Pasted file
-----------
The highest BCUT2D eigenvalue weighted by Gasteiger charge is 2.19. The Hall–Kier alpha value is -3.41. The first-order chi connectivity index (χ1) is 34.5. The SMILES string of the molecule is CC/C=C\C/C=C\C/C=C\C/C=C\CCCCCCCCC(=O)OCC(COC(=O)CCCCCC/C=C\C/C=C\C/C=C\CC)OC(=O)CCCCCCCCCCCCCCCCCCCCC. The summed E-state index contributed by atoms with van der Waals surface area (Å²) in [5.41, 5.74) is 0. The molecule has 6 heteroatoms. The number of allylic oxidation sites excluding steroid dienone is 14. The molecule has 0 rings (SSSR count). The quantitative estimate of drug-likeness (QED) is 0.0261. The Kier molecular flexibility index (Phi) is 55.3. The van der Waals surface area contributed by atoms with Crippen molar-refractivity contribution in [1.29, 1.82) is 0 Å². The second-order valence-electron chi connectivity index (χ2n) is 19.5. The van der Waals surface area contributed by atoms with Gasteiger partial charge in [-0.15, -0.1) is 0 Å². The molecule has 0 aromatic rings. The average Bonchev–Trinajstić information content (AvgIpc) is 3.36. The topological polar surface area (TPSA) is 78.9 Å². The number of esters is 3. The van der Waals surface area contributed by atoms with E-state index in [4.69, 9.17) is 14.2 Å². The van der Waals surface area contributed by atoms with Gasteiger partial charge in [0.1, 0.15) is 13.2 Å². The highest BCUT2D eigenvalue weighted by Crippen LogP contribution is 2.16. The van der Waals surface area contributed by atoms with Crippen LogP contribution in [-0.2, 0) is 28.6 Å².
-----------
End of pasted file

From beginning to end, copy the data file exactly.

The highest BCUT2D eigenvalue weighted by Gasteiger charge is 2.19. The Hall–Kier alpha value is -3.41. The first-order chi connectivity index (χ1) is 34.5. The SMILES string of the molecule is CC/C=C\C/C=C\C/C=C\C/C=C\CCCCCCCCC(=O)OCC(COC(=O)CCCCCC/C=C\C/C=C\C/C=C\CC)OC(=O)CCCCCCCCCCCCCCCCCCCCC. The summed E-state index contributed by atoms with van der Waals surface area (Å²) in [5.41, 5.74) is 0. The molecule has 6 heteroatoms. The number of allylic oxidation sites excluding steroid dienone is 14. The molecule has 0 rings (SSSR count). The quantitative estimate of drug-likeness (QED) is 0.0261. The Kier molecular flexibility index (Phi) is 55.3. The van der Waals surface area contributed by atoms with Crippen molar-refractivity contribution in [1.29, 1.82) is 0 Å². The second-order valence-electron chi connectivity index (χ2n) is 19.5. The van der Waals surface area contributed by atoms with Gasteiger partial charge in [-0.15, -0.1) is 0 Å². The molecule has 0 aromatic rings. The average Bonchev–Trinajstić information content (AvgIpc) is 3.36. The topological polar surface area (TPSA) is 78.9 Å². The number of esters is 3. The van der Waals surface area contributed by atoms with E-state index in [4.69, 9.17) is 14.2 Å². The van der Waals surface area contributed by atoms with Gasteiger partial charge in [0.1, 0.15) is 13.2 Å². The highest BCUT2D eigenvalue weighted by Crippen LogP contribution is 2.16. The van der Waals surface area contributed by atoms with Crippen LogP contribution in [-0.2, 0) is 28.6 Å².